News ID: 262292
Published: 0244 GMT November 30, 2019

World bodies must break silence on US sanctions: Minister

World bodies must break silence on US sanctions: Minister
AP
In this June 19, 2019 photo, an 8-year-old boy suffering from liver cancer, sits in a hospital room at the Mahak Hospital and Rehabilitation Complex, in Tehran, Iran.

International organizations need to speak out about Washington's economic sanctions that target Iran's food and medicine on top of the economy, an Iranian minister has said, warning of the adverse consequences of the embargoes.

"The brave Iranian people are being victimized by plots and economic sanctions that have been imposed by the US administration," Iran's Minister of Health and Medical Education Saeed Namaki said in a letter to Director General of the World Health Organization (WHO) Tedros Adhanom Ghebreyesus on Friday, Press TV reported.

Iranians, he added, have been the target of the severe restrictions that have badly affected imports of food, medicine and medical equipment.

The Iranian minister said Washington claims such sanctions do not include medicine, medical equipment and food, and they are meant to suspend exchanges in international banking systems. However, he argued, the behavior that the White House has adopted only goes in line with its efforts to intentionally stop imports of essential goods for the needy.

The minister emphasized that major obstacles put by the US in the way of Iran's import of medicine and medical equipment have had a negative impact on the treatment of many Iranian patients.

"By imposing sanctions on the Iranian people, the US has not only committed economic terrorism but in practice it has carried out a crime against humanity," Namaki said.

As the main organization in charge of providing universal public health coverage, WHO must not remain indifferent to this important issue, the Iranian minister said.

He added that officials of the United Nations must be held accountable for the adoption of measures in violation of law.

Human Rights Watch said in October that American sanctions against Iran have drastically constrained the country’s ability to pay for humanitarian imports and are threatening the health rights of Iranians.

US President Donald Trump unilaterally withdrew from the 2015 Iran nuclear deal last year and reimposed sanctions as part of a stated campaign of "maximum pressure" against the Islamic Republic.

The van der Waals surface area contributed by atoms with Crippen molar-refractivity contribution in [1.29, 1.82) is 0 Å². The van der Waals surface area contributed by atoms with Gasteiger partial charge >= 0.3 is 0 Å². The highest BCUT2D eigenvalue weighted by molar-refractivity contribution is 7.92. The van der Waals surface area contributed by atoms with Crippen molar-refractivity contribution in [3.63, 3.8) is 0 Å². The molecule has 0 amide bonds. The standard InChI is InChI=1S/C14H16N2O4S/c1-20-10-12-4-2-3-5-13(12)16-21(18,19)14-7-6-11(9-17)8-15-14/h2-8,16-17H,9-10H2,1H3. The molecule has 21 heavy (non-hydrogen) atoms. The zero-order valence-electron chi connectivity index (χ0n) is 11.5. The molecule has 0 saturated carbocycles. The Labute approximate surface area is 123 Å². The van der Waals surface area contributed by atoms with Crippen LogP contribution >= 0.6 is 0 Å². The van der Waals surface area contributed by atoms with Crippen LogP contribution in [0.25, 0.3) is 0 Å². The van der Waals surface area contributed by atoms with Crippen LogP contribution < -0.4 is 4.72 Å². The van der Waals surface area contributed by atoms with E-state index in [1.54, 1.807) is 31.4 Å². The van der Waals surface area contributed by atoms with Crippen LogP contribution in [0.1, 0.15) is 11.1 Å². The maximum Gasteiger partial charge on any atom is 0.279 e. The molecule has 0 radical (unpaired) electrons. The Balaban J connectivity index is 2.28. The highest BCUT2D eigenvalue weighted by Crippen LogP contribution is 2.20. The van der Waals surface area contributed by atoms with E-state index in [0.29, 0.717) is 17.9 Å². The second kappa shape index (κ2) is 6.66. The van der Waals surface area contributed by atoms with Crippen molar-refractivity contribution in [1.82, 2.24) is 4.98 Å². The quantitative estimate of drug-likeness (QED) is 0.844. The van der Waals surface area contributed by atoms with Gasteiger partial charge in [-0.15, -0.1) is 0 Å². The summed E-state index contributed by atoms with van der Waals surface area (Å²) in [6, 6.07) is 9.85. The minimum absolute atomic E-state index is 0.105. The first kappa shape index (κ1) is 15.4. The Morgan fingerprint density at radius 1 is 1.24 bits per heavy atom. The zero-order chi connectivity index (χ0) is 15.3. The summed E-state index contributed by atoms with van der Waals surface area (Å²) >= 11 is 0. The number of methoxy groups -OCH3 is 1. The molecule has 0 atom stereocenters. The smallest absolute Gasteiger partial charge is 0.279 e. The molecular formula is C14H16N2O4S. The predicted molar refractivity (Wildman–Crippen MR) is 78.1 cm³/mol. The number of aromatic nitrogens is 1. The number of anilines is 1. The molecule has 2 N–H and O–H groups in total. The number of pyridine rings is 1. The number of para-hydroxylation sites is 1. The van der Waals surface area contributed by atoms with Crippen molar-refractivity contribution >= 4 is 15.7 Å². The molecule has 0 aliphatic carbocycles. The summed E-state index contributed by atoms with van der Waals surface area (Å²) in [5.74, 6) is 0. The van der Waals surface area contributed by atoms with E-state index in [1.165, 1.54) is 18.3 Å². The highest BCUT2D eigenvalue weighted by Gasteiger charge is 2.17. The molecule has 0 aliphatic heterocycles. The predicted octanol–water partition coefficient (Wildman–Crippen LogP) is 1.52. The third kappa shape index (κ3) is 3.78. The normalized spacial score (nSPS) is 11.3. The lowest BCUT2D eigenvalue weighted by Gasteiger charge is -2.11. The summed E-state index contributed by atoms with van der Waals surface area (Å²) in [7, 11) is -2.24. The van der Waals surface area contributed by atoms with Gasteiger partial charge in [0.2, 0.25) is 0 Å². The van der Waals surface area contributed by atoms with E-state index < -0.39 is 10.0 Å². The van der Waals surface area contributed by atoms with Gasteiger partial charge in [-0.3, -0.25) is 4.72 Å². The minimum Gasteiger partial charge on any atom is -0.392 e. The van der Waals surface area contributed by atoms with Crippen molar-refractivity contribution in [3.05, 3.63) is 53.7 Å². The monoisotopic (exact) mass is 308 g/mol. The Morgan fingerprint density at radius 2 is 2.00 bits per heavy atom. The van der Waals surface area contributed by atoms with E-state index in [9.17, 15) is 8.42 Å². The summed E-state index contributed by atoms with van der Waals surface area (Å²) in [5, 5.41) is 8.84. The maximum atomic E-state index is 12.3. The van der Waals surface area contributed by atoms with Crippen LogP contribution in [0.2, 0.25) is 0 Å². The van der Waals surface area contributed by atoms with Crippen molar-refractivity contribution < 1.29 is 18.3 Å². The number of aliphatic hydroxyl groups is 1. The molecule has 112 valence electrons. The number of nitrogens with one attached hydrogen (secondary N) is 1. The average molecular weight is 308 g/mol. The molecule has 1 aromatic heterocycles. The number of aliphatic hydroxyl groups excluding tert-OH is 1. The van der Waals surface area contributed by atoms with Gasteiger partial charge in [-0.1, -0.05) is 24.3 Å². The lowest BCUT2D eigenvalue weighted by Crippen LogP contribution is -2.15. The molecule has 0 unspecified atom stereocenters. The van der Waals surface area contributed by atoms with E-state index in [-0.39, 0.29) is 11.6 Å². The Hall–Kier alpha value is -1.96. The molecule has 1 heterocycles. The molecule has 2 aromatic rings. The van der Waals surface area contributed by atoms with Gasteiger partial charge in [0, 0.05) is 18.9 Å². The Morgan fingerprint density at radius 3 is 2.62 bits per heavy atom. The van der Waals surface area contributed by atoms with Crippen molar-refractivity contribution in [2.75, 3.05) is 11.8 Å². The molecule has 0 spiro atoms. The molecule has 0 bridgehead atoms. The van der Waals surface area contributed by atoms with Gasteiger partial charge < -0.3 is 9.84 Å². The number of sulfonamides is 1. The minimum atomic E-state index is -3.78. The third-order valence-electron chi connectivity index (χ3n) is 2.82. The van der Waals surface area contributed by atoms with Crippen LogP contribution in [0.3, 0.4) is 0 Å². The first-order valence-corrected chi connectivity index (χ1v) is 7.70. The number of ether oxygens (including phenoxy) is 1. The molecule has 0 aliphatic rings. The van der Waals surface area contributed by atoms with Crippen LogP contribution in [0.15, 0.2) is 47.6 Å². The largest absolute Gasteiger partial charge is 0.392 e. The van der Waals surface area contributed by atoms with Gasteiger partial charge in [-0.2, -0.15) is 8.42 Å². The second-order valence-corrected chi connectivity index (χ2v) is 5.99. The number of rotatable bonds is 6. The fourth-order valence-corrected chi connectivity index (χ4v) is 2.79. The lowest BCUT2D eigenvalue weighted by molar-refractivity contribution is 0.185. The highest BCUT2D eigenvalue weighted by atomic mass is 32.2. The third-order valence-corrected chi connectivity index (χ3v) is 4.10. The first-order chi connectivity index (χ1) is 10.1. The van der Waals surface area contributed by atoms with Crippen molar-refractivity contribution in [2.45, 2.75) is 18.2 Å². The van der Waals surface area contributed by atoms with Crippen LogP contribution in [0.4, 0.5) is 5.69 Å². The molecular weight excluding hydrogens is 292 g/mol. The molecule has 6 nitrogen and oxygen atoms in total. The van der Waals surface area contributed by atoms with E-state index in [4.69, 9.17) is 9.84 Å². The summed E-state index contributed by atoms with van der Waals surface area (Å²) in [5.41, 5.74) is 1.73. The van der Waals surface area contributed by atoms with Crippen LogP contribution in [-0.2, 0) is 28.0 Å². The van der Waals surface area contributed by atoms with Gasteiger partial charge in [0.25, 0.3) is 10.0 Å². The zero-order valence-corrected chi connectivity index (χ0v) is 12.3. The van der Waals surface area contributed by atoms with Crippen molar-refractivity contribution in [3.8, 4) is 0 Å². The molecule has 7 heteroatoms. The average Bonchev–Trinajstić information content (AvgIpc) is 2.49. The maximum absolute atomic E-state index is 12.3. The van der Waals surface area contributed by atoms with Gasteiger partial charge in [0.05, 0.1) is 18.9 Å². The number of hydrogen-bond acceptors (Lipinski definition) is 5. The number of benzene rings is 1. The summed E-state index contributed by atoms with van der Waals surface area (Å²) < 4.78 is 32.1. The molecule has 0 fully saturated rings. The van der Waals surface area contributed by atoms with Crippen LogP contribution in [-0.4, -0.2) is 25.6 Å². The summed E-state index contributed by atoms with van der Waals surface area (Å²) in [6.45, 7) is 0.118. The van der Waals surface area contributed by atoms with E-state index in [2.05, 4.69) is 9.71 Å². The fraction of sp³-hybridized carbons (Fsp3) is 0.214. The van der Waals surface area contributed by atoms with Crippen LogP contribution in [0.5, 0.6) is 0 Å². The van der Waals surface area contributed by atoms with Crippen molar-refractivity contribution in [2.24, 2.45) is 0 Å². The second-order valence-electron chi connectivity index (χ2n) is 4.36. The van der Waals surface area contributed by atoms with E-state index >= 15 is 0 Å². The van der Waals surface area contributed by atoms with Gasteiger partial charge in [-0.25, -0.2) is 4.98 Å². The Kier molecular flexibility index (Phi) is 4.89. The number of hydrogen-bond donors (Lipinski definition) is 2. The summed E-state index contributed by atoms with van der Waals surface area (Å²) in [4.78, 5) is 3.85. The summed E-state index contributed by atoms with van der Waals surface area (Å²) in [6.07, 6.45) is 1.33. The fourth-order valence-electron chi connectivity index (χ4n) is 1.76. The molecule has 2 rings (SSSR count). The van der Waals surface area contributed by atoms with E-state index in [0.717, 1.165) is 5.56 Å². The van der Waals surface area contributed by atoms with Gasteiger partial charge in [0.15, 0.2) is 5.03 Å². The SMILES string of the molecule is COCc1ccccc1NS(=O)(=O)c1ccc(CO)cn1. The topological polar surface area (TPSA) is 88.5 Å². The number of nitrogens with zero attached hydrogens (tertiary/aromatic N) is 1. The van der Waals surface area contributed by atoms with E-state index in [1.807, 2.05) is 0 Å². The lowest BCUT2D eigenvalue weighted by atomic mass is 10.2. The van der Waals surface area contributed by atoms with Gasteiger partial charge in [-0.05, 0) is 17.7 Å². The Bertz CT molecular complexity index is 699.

Officially, the sanction regime makes exceptions for food, medicine and other humanitarian goods, but most companies are unwilling to do any trade with Iran for fear of repercussions in the world's largest economy.

This is while, the United States insists that medicines and humanitarian goods are exempt from sanctions.  The restrictions on trade have made many banks and companies across the world hesitant to do business with Iran, fearing punitive measures from Washington. The country is cut off from the international banking system.

Official reports say Iran produces some 95% of the basic medicines it needs and even exports some of the production to neighboring countries.

But when it comes to more sophisticated medication and medicines for costly and rare illnesses and medical equipment, Iran depends heavily on imports. And though the state provides health care for all, many treatments needed for complicated cases are simply not available.

In May, the Academy of Medical Sciences of Iran wrote a letter of complaint to the UN in this regard.

In the letter, addressed to UN Secretary General Antonio Guterres, the academy’s President Alireza Marandi mentioned a previously written complaint in condemnation of the “unjust” sanctions.

 

   
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